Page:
How do I remember students' names in large classes?
- One of the most important things about remembering your students names is
intention. If you ask the average instructor in higher education if they know
the names of their students, they will tell you&emdash;"Gee, I'm not very
good at remembering names." If you ask the average high school teacher the
same question they will invariably answer "Yes." Some know the names of the
student's parents and the dog as well. Some secondary teachers teach several
sections of a class and can have 100+ students. What's the difference? High
school teachers know full well the value of the relationship they build with
their students. Without this all hell could break loose. More importantly,
this relationship is a powerful part of the reason they teach. They also know
that it can make or break student success in their class.
- On the first day of class, pass out index cards and have your students put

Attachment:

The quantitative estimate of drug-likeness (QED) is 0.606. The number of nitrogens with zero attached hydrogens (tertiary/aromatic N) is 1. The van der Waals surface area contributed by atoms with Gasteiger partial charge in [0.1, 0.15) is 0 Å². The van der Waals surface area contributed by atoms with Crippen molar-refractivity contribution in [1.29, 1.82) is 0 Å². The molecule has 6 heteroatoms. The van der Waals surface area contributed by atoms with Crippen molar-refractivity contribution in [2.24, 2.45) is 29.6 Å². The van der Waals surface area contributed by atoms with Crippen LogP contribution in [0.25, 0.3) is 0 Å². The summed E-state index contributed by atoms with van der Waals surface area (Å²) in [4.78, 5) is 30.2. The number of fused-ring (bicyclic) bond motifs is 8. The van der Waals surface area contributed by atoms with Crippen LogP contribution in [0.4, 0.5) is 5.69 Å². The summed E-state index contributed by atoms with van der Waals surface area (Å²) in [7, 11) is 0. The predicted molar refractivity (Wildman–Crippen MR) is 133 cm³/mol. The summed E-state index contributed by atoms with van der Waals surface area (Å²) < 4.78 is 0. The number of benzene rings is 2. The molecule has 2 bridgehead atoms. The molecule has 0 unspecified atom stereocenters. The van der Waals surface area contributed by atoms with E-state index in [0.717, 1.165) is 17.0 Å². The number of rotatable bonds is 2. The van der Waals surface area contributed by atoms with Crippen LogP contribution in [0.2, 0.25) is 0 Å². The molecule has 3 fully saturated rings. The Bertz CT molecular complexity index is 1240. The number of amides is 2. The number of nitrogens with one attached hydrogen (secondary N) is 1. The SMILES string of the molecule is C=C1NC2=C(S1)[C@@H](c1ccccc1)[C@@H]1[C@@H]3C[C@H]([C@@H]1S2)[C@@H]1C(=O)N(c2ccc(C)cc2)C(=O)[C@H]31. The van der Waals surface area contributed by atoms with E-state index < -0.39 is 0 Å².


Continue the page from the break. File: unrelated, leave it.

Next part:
their names (first name first) in all caps at the top, then their major, phone
number and any other address information you want.
- Alphabetize those cards by first name and rubber band them together, so
you can read first names without un-banding them. Have them with you at the
podium every day in class.
- Whenever someone asks a question, ask the student's name and look carefully
at this person. Does this student usually sit near the corner? Does the student
have long, chestnut hair? Does he or she usually wear a UO hat? Even if this
is the first time you noticed a particular student, notice
him or her, and as you talk, flip through your cards and write a piece of
information down on their card. Flip through your cards once a day, matching
cards to faces.
- Use those names when you ask questions to the class. Ask
students by name to respond to what another student said.